The problem with jealousy is that it can lead to disappointment. We may think that achieving our goals will make us happy, but sometimes this is not the case. For example, many people believe that having a romantic partner will make them happy. Even though people may not know what it is like to live without a romantic partner, entering into a relationship does not guarantee happiness. The same logic can be applied to many sources of jealousy. We may want something, but once we have it, we may not be happy.


The Possible Solutions


One possible solution to the problem of jealousy is to be skeptical. Be skeptical enough to think critically about whether your goals will truly make you happy. Don't have unrealistic expectations about what your goals will achieve. It can also be helpful to visualize what your life will be like after you achieve your goals. Remember that for many people, life is a marathon, not a sprint. Do not expect to reap your rewards so quickly. It might take quite a while for you to get whatever you so desire, that others have, and you don't. Take note that they might've took very long to attain their desireables as well.


And even if they didn't, who said anything about the world being a fair place to live in?

Another possible solution is to ask yourself this simple question: "Will I be truly happy and satisfied once I achieve this goal?" Since emotions are often temporary once we get used to something being a part of our lives, it is often difficult to maintain the same level of excitement we once had when we achieve our desired goals.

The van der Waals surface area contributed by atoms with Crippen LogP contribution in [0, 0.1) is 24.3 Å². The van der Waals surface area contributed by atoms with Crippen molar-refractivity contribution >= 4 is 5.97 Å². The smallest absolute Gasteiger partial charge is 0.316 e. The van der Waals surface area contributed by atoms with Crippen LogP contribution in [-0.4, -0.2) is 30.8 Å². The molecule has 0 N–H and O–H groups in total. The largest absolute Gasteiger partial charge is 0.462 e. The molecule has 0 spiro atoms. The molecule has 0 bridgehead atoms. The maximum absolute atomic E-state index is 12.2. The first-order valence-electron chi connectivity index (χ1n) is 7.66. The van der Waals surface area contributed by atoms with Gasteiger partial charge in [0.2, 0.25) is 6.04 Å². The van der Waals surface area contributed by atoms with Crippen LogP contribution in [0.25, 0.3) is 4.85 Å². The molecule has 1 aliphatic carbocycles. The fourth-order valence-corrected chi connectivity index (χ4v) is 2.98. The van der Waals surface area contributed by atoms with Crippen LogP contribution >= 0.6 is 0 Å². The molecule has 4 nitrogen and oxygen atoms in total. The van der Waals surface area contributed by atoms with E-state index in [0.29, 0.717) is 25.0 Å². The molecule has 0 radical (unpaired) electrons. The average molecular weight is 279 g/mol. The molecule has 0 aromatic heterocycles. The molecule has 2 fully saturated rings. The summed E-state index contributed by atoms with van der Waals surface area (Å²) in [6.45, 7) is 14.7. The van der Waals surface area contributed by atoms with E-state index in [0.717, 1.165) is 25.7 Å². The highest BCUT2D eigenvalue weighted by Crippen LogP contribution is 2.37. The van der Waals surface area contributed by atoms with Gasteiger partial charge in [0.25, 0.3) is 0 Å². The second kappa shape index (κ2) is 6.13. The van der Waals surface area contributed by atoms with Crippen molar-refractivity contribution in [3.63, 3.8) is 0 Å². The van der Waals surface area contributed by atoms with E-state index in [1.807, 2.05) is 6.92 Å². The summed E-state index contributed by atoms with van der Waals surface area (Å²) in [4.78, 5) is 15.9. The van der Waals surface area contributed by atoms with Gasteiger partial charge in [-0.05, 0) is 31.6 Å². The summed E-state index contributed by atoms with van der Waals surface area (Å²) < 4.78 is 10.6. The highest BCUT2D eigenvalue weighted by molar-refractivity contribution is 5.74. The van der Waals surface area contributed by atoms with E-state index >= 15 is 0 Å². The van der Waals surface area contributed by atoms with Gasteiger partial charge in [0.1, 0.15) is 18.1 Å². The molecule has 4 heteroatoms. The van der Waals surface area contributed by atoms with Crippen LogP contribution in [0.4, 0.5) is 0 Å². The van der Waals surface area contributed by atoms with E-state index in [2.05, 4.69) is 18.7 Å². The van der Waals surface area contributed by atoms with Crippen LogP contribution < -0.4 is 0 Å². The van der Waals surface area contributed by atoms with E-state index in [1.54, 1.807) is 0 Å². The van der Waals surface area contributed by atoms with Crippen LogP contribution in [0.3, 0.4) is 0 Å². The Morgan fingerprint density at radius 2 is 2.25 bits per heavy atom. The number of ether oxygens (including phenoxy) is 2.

It is like the difference between living in a large city and then moving to a small town in the mountains. Eventually, all the beauty of the hills and mountains will become ordinary, just like any other skyscraper. Taking things for granted is a very impactful process whether or not you'd like it. And by the same token, you might find yourself disatisfied yet again with life!


Final Words


Overall, we can conclude that jealousy is not always necessary, if at all, as long as we are able to satisfy ourselves and live relatively happy lives. There are two reasons for this:

  • Many of us can be satisfied with what we have now.

  • The people we are jealous of may not be happier or more satisfied than us.

  • We may see that our neighbors' lives seem better than ours, but we don't always know what is happening behind the scenes.

  • Jealousy is necessarily an issue of an internal void.

  • Any emotion can be temporary, including the one you want to feel the most.

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Tomasio A. Rubinshtein, Philosocom's Founder & Writer

I am a philosopher from Israel, author of several books in 2 languages, and Quora's Top Writer of the year 2018. I'm also a semi-hermit who has decided to dedicate his life to writing and sharing my articles across the globe. Several podcasts on me, as well as a radio interview, have been made since my career as a writer. More information about me can be found here.